Preferably, the connection means may comprise a bottom rectangular sheet having four sides, one of the sides being adapted to connect along its length to a length of the base panel, the other three of the sides being adapted to connect along their lengths to base panels of other restrainers, the bottom sheet thereby being able to interconnect four restrainers in a square or rectangular configuration. The restrainer may also further comprise an adjustable clamp bracket having an upper horizontal stem for engaging the base panel, an adjustable vertical stem connected to the upper horizontal stem and to a bottom horizontal stem, the bottom stem for engaging a mattress underside. In this way, the restrainer may be held on the resting surface by means of the adjustable clamp bracket without relying on the connection means when the restrainer is used as part of a lateral restraining barrier. The connection means may also comprise a strip of flexible material connected to a rear side of the vertical panel for connecting to the corresponding vertical panel. In this way, ends of the vertical panels of the plurality of restrainers forming the rectangular resting area may be interconnected by strips of flexible material. The connection means may also comprise a sheet of flexible material connected to and extending from an end of the base panel and means for fastening the sheet material to a corresponding flexible material sheet extending from a corresponding base panel of another restrainer, whereby the flexible sheet and the corresponding flexible sheet may be fastened together with the vertical panel and the corresponding vertical panel at an angle of 90°.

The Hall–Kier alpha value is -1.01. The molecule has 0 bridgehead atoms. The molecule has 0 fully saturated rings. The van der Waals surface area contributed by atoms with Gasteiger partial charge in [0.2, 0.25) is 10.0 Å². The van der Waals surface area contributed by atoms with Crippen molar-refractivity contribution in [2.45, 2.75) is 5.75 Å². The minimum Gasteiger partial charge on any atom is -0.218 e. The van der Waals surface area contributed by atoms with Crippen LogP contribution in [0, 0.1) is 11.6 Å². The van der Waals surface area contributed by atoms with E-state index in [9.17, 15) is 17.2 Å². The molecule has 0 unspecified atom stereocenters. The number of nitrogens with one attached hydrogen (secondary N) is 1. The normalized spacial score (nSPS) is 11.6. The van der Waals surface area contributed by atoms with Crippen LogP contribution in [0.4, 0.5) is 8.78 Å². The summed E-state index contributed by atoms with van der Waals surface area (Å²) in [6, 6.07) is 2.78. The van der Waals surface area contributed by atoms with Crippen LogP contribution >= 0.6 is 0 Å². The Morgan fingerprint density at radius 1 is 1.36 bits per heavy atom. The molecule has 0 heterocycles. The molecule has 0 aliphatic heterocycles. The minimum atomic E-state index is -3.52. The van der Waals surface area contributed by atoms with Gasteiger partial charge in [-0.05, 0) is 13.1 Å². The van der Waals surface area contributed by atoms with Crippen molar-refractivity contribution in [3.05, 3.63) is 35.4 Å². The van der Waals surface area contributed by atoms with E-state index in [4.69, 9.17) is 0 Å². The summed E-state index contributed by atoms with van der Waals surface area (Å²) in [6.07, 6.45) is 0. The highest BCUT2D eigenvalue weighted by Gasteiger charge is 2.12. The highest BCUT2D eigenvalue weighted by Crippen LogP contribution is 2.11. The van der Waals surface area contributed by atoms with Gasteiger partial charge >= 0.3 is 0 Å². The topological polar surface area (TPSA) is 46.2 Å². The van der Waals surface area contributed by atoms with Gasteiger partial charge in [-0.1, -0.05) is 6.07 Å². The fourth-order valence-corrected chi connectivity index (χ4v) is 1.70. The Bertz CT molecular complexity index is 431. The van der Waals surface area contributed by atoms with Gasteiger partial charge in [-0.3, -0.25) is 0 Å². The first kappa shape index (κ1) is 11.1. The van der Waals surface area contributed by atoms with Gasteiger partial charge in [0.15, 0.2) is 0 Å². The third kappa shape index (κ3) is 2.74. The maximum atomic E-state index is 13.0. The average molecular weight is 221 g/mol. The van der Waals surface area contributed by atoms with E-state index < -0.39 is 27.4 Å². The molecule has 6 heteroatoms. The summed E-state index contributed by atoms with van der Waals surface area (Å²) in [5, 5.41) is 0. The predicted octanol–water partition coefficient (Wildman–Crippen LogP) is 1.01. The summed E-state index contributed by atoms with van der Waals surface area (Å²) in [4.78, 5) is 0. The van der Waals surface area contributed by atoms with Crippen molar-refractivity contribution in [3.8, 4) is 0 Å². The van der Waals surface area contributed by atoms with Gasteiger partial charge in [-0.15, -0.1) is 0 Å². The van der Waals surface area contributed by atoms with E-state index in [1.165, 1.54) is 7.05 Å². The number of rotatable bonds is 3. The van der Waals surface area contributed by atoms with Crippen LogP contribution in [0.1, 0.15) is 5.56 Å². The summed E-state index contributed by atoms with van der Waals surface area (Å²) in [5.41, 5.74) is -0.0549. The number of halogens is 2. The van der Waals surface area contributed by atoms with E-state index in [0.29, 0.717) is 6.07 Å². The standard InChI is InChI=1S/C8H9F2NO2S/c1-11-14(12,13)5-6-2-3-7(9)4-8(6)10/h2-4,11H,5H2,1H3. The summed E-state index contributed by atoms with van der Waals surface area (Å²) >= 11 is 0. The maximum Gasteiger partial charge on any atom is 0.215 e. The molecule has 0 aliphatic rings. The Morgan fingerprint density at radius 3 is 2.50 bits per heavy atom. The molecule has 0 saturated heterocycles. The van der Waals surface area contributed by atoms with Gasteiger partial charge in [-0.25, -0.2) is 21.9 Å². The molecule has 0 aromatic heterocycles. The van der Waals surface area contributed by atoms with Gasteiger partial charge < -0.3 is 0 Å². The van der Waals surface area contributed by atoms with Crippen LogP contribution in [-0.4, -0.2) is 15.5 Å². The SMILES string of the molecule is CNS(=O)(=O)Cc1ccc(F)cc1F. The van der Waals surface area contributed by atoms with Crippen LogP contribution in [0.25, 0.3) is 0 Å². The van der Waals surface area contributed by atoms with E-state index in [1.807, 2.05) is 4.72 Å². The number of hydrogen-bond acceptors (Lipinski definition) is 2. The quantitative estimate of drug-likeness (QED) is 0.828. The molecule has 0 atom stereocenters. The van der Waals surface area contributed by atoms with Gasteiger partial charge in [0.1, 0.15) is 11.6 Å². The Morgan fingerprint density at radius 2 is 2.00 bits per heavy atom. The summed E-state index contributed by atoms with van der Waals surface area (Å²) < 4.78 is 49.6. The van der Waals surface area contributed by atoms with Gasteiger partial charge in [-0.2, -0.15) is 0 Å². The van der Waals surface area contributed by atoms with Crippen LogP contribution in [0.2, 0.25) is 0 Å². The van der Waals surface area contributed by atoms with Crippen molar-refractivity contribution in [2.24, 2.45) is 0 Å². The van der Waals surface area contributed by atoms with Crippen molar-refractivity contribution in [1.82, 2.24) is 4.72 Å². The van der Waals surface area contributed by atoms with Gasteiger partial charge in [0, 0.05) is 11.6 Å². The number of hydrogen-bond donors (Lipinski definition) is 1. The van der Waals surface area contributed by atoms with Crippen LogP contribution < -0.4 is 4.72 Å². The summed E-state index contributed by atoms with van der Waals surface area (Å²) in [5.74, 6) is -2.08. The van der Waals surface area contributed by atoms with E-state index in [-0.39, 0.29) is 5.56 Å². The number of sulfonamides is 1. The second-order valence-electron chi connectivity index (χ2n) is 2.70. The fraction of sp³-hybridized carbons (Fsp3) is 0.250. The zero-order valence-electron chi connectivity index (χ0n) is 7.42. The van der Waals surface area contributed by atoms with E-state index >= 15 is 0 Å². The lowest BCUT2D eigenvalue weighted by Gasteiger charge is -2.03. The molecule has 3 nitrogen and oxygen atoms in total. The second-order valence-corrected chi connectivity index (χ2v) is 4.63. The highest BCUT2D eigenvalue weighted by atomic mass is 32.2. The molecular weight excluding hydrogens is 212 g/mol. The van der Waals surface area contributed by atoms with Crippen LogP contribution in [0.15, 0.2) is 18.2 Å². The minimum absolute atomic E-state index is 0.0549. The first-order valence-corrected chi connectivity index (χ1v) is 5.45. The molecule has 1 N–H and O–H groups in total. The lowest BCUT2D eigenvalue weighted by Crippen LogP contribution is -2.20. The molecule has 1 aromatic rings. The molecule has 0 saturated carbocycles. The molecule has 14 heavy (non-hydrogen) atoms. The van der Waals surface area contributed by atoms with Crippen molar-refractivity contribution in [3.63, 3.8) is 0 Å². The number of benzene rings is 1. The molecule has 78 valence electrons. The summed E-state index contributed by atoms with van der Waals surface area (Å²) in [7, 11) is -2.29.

In its preferred form, the collapsible means may comprise a sloped panel extending between an outer edge of the base panel and an upper edge of the vertical panel. In this preferred form, the collapsible means may further comprise a hinge for connecting the sloped panel to the vertical panel and means for releasably fastening a bottom edge of the sloped panel to the outer edge of the base panel. The base panel may be provided with a groove along the base panels outer edge for receiving the lower edge of the sloped panel, and the attachment means may comprise strips of flexible material connectable by means of hook-and-loop type fasteners (e.g. Velcro (TM) brand) between the sloped panel and the base panel. The undersurfaces of the base panel and the bottom sheet may be made of a non-slip material.
The invention will be better understood by way of the following nonlimiting description of a preferred embodiment with reference to the appended drawings in which:
FIG. 1 is a perspective view of four collapsible child restrainers and a bottom rectangular sheet above the restrainers with one of the restrainers separated from the other three;
FIG. 2 shows two restrainer units about to be connected in line with one another with the adjustable clamp brackets being connected to the base panels of each restrainer;